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Protestors take over officials’ seats at Palos Township meeting

Palos Township meeting protests

Nadiah Loufti calls for the shutdown of the Palos Township Board meeting after she and seven other demonstrators took the seats of the board members moments before the meeting was scheduled to begin Monday evening.

Board members temporarily stopped from meeting

Story and photos by Anthony Caciopo

Regional News Editor

In what was perhaps the boldest and most startling move since demonstrations began at Palos Township meetings in July 2017, protestors took over the Township Board’s seats moments before the was to begin.

“We, the Arab community of the Southwest Suburbs are shutting this meeting down because for the past 18 months, the entire board of trustees has been silent on the issues of racism and white supremacy and have refused to condemn (Trustee Sharon) Brannigan’s words,” shouted Nadiah Loufti, to a near-thunderous response of chants and slogans from approximately 40 other people in the room, some who did not share her opinion.

Loufti and seven fellow demonstrators strode to the front of the meeting room mere seconds before board members were about to take their seats to begin the Township’s monthly general meeting.

Surprise was clearly on the faces of at least two elected officials closest to the inner-office door they were about to walk out of into the meeting room. Township Supervisor Colleen Grant Schumann said the following day, ‘It was shocking. The anger, I have to come back to that yet again, I listened to the pounding of the table and the disrespect of the process of what we’re trying to accomplish for the residents.

Palos Township meeting protest

Jane Nolan, clerk of Palos Township, reacts with apprehension seconds after protestors walked to the front of the meeting room to commandeer Monday evening’s proceedings just as the trustees and other elected officials were about to begin.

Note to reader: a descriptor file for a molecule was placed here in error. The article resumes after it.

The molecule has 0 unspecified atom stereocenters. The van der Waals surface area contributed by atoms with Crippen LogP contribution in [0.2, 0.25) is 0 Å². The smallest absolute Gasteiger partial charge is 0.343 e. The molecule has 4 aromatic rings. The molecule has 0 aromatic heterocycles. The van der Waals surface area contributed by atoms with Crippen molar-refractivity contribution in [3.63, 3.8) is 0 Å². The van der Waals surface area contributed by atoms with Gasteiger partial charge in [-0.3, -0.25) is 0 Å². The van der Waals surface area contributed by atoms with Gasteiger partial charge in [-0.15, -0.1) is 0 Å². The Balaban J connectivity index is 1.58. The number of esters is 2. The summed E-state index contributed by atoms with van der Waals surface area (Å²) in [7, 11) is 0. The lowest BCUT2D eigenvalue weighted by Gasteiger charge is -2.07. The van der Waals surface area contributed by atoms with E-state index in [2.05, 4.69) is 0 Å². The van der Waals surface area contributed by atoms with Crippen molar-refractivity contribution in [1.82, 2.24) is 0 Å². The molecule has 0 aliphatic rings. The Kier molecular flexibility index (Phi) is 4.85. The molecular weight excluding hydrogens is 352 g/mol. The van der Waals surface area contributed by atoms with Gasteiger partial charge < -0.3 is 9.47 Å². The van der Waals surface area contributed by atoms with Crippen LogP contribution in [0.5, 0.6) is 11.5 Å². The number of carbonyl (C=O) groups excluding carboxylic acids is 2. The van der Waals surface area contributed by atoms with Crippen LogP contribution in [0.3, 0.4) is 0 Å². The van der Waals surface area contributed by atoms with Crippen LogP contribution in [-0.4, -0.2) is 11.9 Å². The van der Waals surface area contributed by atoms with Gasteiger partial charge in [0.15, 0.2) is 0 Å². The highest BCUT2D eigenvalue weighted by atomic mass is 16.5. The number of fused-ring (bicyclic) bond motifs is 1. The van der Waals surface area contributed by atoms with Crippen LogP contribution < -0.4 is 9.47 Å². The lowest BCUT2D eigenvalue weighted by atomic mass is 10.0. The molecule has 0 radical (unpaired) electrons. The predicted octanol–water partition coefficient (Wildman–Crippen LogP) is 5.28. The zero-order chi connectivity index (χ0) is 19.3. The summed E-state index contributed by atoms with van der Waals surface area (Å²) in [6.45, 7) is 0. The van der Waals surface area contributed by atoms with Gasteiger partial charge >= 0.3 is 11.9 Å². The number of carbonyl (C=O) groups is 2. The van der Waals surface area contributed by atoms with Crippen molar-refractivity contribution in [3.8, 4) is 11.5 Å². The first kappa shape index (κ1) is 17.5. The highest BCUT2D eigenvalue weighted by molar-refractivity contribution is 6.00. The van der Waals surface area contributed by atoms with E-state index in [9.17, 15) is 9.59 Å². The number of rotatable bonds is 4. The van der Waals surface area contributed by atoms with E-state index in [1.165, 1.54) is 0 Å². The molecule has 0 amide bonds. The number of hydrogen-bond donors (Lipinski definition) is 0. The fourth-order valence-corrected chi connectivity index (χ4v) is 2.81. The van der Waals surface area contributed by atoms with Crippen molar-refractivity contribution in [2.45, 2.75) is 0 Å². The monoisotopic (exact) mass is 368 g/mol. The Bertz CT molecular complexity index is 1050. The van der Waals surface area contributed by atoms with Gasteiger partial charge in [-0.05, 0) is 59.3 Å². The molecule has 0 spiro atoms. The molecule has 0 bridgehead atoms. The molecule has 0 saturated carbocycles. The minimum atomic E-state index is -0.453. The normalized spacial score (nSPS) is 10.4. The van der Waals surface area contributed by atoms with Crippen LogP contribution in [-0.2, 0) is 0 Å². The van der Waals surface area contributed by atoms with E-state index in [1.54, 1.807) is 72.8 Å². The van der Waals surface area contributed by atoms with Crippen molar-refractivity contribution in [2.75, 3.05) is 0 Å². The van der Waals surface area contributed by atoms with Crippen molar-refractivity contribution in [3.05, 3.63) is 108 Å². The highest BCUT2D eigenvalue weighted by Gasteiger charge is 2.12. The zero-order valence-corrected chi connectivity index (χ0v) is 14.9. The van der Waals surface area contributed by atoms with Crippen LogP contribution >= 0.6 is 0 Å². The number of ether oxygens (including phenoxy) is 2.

“I couldn’t believe it,” she said.

The protestors are focused on the resignation or removal of Brannigan, who angered many people last year through social media posts that have been considered racist and insulting to Muslims and others of Middle Eastern heritage.

Since that time, overflow crowds of demonstrators have packed the Palos Township administration building, 10802 S. Roberts Rd. in Palos Hills each month to apply pressure to her and to her fellow elected officials in an effort to oust her from office.

The social media posts have now long-since been deleted. Brannigan has publically issued a clarification as well as an apology, which have been almost universally rejected by her opponents as insincere and too late.

After a delay of at least 20 minutes, and after three law enforcement officers from the Palos Hills Police Department entered the room, elected officials were able to claim their seats. They held their meeting with the aid of a microphone and loudspeaker but like so many previous meetings, could be barely heard above the cacophony in the room.

Still, said Schumann, the Board was able to complete the agenda of the evening’s business.

“We passed our (tax) levy for the Township and our levy for the road and bridge district because they need to be filed by next week,” she said. “We are not increasing the levy,” she said, noting there’s been no increase for the last six years.

Palos Township meeting protest

“Freedom of speech!” shouts Hemant Patel, center, as he and other supporters of Sharon Brannigan counter the protestors at Monday night’s Palos Township Board meeting.

“We reappointed two Palos Fire Protection District trustees. We’ve got quite a few across the district we still need to do,” Shumann said. “Those were our main objectives.”

Palos Township covers all or parts of Palos Heights, Palos Hills, Palos Park, Orland Park, Willow Springs, Worth, Bridgeview and Hickory Hills, roughly bordered by 135th St. to 87th St./Des Plaines River, and Will Cook Road to Harlem Avenue.